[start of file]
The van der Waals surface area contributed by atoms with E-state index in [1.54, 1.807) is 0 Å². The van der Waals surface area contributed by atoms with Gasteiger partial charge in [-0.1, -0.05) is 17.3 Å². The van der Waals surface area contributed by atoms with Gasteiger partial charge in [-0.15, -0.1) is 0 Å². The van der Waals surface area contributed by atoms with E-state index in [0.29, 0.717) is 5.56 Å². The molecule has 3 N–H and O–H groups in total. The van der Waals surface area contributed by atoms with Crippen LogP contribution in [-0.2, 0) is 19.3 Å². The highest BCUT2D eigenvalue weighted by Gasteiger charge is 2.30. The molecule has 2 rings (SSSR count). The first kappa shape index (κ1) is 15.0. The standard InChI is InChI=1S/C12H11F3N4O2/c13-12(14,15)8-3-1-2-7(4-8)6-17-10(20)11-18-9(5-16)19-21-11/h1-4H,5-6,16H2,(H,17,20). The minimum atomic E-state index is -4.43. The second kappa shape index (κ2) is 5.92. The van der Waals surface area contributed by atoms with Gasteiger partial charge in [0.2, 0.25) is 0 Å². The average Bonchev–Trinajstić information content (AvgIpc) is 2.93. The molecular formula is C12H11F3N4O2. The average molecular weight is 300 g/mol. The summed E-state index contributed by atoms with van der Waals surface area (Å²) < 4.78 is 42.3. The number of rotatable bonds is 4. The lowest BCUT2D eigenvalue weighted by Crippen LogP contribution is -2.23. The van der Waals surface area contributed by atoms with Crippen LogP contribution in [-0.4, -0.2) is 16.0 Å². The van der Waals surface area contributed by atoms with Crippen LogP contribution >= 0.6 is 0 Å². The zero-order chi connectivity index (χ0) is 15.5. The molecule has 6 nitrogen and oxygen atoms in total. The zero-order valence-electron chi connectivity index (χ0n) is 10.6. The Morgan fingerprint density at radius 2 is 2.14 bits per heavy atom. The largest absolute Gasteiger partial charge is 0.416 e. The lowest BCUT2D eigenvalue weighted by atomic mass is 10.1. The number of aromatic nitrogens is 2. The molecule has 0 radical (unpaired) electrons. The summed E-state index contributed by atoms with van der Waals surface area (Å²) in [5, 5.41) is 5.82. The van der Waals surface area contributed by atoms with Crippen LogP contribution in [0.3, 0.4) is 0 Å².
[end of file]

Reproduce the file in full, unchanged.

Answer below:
The van der Waals surface area contributed by atoms with E-state index in [1.54, 1.807) is 0 Å². The van der Waals surface area contributed by atoms with Gasteiger partial charge in [-0.1, -0.05) is 17.3 Å². The van der Waals surface area contributed by atoms with Gasteiger partial charge in [-0.15, -0.1) is 0 Å². The van der Waals surface area contributed by atoms with E-state index in [0.29, 0.717) is 5.56 Å². The molecule has 3 N–H and O–H groups in total. The van der Waals surface area contributed by atoms with Crippen LogP contribution in [-0.2, 0) is 19.3 Å². The highest BCUT2D eigenvalue weighted by Gasteiger charge is 2.30. The molecule has 2 rings (SSSR count). The first kappa shape index (κ1) is 15.0. The standard InChI is InChI=1S/C12H11F3N4O2/c13-12(14,15)8-3-1-2-7(4-8)6-17-10(20)11-18-9(5-16)19-21-11/h1-4H,5-6,16H2,(H,17,20). The minimum atomic E-state index is -4.43. The second kappa shape index (κ2) is 5.92. The van der Waals surface area contributed by atoms with Gasteiger partial charge in [0.2, 0.25) is 0 Å². The average Bonchev–Trinajstić information content (AvgIpc) is 2.93. The molecular formula is C12H11F3N4O2. The average molecular weight is 300 g/mol. The summed E-state index contributed by atoms with van der Waals surface area (Å²) < 4.78 is 42.3. The number of rotatable bonds is 4. The lowest BCUT2D eigenvalue weighted by Crippen LogP contribution is -2.23. The van der Waals surface area contributed by atoms with Crippen LogP contribution in [-0.4, -0.2) is 16.0 Å². The van der Waals surface area contributed by atoms with Crippen LogP contribution >= 0.6 is 0 Å². The zero-order chi connectivity index (χ0) is 15.5. The molecule has 6 nitrogen and oxygen atoms in total. The zero-order valence-electron chi connectivity index (χ0n) is 10.6. The Morgan fingerprint density at radius 2 is 2.14 bits per heavy atom. The largest absolute Gasteiger partial charge is 0.416 e. The lowest BCUT2D eigenvalue weighted by atomic mass is 10.1. The number of aromatic nitrogens is 2. The molecule has 0 radical (unpaired) electrons. The summed E-state index contributed by atoms with van der Waals surface area (Å²) in [5, 5.41) is 5.82. The van der Waals surface area contributed by atoms with Crippen LogP contribution in [0.3, 0.4) is 0 Å².